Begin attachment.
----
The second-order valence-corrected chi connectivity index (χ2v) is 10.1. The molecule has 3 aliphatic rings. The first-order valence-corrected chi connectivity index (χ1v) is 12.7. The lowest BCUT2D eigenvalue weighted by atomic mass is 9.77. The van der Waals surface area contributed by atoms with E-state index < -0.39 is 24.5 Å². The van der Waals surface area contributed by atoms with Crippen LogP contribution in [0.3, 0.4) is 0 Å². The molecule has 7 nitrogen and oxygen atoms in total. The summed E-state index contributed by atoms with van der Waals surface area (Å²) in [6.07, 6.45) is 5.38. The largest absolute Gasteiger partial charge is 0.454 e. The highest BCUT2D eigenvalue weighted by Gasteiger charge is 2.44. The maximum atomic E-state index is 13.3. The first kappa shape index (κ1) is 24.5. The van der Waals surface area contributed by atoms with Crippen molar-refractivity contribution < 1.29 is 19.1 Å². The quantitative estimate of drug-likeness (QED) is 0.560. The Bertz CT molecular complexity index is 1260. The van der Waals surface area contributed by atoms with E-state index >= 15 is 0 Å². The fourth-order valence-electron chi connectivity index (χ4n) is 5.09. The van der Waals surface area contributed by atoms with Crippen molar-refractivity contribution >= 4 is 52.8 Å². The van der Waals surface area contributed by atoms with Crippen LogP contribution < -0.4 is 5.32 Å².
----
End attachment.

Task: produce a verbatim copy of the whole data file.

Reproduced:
The second-order valence-corrected chi connectivity index (χ2v) is 10.1. The molecule has 3 aliphatic rings. The first-order valence-corrected chi connectivity index (χ1v) is 12.7. The lowest BCUT2D eigenvalue weighted by atomic mass is 9.77. The van der Waals surface area contributed by atoms with E-state index < -0.39 is 24.5 Å². The van der Waals surface area contributed by atoms with Crippen LogP contribution in [0.3, 0.4) is 0 Å². The molecule has 7 nitrogen and oxygen atoms in total. The summed E-state index contributed by atoms with van der Waals surface area (Å²) in [6.07, 6.45) is 5.38. The largest absolute Gasteiger partial charge is 0.454 e. The highest BCUT2D eigenvalue weighted by Gasteiger charge is 2.44. The maximum atomic E-state index is 13.3. The first kappa shape index (κ1) is 24.5. The van der Waals surface area contributed by atoms with Crippen molar-refractivity contribution < 1.29 is 19.1 Å². The quantitative estimate of drug-likeness (QED) is 0.560. The Bertz CT molecular complexity index is 1260. The van der Waals surface area contributed by atoms with E-state index >= 15 is 0 Å². The fourth-order valence-electron chi connectivity index (χ4n) is 5.09. The van der Waals surface area contributed by atoms with Crippen molar-refractivity contribution >= 4 is 52.8 Å². The van der Waals surface area contributed by atoms with Crippen LogP contribution < -0.4 is 5.32 Å².